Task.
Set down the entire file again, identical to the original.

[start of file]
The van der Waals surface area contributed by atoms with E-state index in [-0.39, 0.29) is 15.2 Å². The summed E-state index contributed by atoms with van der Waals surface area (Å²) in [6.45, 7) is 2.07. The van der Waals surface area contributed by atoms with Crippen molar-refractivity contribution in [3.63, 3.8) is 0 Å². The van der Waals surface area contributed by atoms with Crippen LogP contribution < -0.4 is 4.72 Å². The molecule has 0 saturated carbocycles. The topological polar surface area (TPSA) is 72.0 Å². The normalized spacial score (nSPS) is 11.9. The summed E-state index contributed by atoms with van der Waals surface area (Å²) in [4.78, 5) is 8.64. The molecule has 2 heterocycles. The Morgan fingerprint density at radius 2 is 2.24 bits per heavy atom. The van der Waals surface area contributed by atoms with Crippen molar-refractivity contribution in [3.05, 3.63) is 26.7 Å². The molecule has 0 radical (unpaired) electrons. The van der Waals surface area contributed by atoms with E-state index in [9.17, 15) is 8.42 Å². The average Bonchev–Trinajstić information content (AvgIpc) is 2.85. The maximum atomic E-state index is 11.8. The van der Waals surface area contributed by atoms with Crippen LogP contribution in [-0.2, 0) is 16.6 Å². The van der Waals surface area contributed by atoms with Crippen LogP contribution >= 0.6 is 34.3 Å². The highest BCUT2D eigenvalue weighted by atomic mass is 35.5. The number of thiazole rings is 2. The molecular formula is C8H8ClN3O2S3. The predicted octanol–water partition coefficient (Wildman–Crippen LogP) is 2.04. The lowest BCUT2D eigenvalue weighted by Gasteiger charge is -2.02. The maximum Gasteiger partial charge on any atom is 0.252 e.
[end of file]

The van der Waals surface area contributed by atoms with E-state index in [-0.39, 0.29) is 15.2 Å². The summed E-state index contributed by atoms with van der Waals surface area (Å²) in [6.45, 7) is 2.07. The van der Waals surface area contributed by atoms with Crippen molar-refractivity contribution in [3.63, 3.8) is 0 Å². The van der Waals surface area contributed by atoms with Crippen LogP contribution < -0.4 is 4.72 Å². The molecule has 0 saturated carbocycles. The topological polar surface area (TPSA) is 72.0 Å². The normalized spacial score (nSPS) is 11.9. The summed E-state index contributed by atoms with van der Waals surface area (Å²) in [4.78, 5) is 8.64. The molecule has 2 heterocycles. The Morgan fingerprint density at radius 2 is 2.24 bits per heavy atom. The van der Waals surface area contributed by atoms with Crippen molar-refractivity contribution in [3.05, 3.63) is 26.7 Å². The molecule has 0 radical (unpaired) electrons. The van der Waals surface area contributed by atoms with E-state index in [9.17, 15) is 8.42 Å². The average Bonchev–Trinajstić information content (AvgIpc) is 2.85. The maximum atomic E-state index is 11.8. The van der Waals surface area contributed by atoms with Crippen LogP contribution in [-0.2, 0) is 16.6 Å². The van der Waals surface area contributed by atoms with Crippen LogP contribution >= 0.6 is 34.3 Å². The highest BCUT2D eigenvalue weighted by atomic mass is 35.5. The number of thiazole rings is 2. The molecular formula is C8H8ClN3O2S3. The predicted octanol–water partition coefficient (Wildman–Crippen LogP) is 2.04. The lowest BCUT2D eigenvalue weighted by Gasteiger charge is -2.02. The maximum Gasteiger partial charge on any atom is 0.252 e.